Coffee Stirrer Art

When it comes to DIY, I’m always looking for inexpensive and fun projects. After seeing this one on the Make & Do Girl I figured I’d give it a try. After work last Thursday I drove to AC Moore to pick up the supplies – 6 small bottles of acrylic paints ($.69 each), a few wooden frames ($1 each), some foam brushes (5 cents each!), a paint tray ($1 or so), glue (already had) and some fallback craft sticks if the coffee stirrers didn’t work ($1.50). The total came to about $12 after a coupon. Plus I had four of the frames, a few foam brushes & a ton of paint leftover.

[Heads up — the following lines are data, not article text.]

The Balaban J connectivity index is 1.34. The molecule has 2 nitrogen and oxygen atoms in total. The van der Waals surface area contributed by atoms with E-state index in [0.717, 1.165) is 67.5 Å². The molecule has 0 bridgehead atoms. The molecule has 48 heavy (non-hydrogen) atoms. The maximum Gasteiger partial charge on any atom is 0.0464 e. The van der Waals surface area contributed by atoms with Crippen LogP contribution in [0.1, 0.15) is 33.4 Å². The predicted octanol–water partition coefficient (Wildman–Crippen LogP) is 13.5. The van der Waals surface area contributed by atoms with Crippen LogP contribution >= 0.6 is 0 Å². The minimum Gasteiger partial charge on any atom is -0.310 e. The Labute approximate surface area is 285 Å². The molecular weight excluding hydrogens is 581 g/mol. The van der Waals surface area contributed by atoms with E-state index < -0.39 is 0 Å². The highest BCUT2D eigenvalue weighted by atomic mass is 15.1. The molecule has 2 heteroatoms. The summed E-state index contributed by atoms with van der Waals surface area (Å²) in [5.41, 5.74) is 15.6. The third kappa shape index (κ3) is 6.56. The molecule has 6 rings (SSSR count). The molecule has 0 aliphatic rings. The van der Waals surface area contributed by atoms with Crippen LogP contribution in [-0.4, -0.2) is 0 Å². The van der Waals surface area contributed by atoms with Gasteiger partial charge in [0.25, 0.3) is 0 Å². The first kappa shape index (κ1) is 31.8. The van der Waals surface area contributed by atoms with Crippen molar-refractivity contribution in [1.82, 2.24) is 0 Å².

The first step was to paint the wooden frame white – I just thought it would be a better border than the natural wood. I also painted the backing of the frame since I knew it might be partially viewable in the end. Then I took coffee stirrers I picked up at a local coffee shop (and by picked up I mean stole. And yes, it was awkward when the barista saw me doing it) and used a pair of kitchen scissors to cut off one rounded edge. This project would have been much quicker and easier with falt-edge stirrers, by the way; but can’t exactly be picky when you aren’t paying. Next I set it in the frame and cut it to fit.


After making sure the first stirrer was the right length, I used it as a guide and lined it up to the rest of the stirrers to cut them all to size.